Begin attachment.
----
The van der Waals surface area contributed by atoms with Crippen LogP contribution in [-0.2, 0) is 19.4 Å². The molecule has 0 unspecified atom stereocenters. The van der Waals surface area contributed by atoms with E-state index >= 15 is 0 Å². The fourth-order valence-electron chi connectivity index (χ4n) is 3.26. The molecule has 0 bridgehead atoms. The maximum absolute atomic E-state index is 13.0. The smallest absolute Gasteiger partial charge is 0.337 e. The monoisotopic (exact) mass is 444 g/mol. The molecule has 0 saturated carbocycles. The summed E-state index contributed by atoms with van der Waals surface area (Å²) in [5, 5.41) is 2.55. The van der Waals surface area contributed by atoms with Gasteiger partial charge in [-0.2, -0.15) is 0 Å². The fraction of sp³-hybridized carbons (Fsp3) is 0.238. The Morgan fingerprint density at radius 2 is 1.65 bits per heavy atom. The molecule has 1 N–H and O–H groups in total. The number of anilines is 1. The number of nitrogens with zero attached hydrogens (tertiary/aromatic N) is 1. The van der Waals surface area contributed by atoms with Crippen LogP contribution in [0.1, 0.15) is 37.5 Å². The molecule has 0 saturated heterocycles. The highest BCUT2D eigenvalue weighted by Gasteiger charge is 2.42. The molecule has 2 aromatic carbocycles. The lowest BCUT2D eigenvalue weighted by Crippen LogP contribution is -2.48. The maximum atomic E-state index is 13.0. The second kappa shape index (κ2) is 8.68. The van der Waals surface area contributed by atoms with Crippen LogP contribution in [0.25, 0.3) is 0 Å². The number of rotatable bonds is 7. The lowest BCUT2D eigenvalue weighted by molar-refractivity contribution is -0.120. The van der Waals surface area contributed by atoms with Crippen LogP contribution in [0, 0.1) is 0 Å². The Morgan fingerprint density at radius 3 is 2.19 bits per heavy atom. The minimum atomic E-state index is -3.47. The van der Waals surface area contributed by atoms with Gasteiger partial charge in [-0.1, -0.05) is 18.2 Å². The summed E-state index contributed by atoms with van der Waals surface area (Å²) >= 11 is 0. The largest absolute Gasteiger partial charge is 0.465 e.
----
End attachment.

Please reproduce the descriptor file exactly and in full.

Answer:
The van der Waals surface area contributed by atoms with Crippen LogP contribution in [-0.2, 0) is 19.4 Å². The molecule has 0 unspecified atom stereocenters. The van der Waals surface area contributed by atoms with E-state index >= 15 is 0 Å². The fourth-order valence-electron chi connectivity index (χ4n) is 3.26. The molecule has 0 bridgehead atoms. The maximum absolute atomic E-state index is 13.0. The smallest absolute Gasteiger partial charge is 0.337 e. The monoisotopic (exact) mass is 444 g/mol. The molecule has 0 saturated carbocycles. The summed E-state index contributed by atoms with van der Waals surface area (Å²) in [5, 5.41) is 2.55. The van der Waals surface area contributed by atoms with Gasteiger partial charge in [-0.2, -0.15) is 0 Å². The fraction of sp³-hybridized carbons (Fsp3) is 0.238. The Morgan fingerprint density at radius 2 is 1.65 bits per heavy atom. The molecule has 1 N–H and O–H groups in total. The number of anilines is 1. The number of nitrogens with zero attached hydrogens (tertiary/aromatic N) is 1. The van der Waals surface area contributed by atoms with Crippen LogP contribution in [0.1, 0.15) is 37.5 Å². The molecule has 0 saturated heterocycles. The highest BCUT2D eigenvalue weighted by Gasteiger charge is 2.42. The molecule has 2 aromatic carbocycles. The lowest BCUT2D eigenvalue weighted by Crippen LogP contribution is -2.48. The maximum atomic E-state index is 13.0. The second kappa shape index (κ2) is 8.68. The van der Waals surface area contributed by atoms with Crippen LogP contribution in [0.25, 0.3) is 0 Å². The number of rotatable bonds is 7. The lowest BCUT2D eigenvalue weighted by molar-refractivity contribution is -0.120. The van der Waals surface area contributed by atoms with Crippen LogP contribution in [0, 0.1) is 0 Å². The Morgan fingerprint density at radius 3 is 2.19 bits per heavy atom. The minimum atomic E-state index is -3.47. The van der Waals surface area contributed by atoms with Gasteiger partial charge in [-0.1, -0.05) is 18.2 Å². The summed E-state index contributed by atoms with van der Waals surface area (Å²) >= 11 is 0. The largest absolute Gasteiger partial charge is 0.465 e.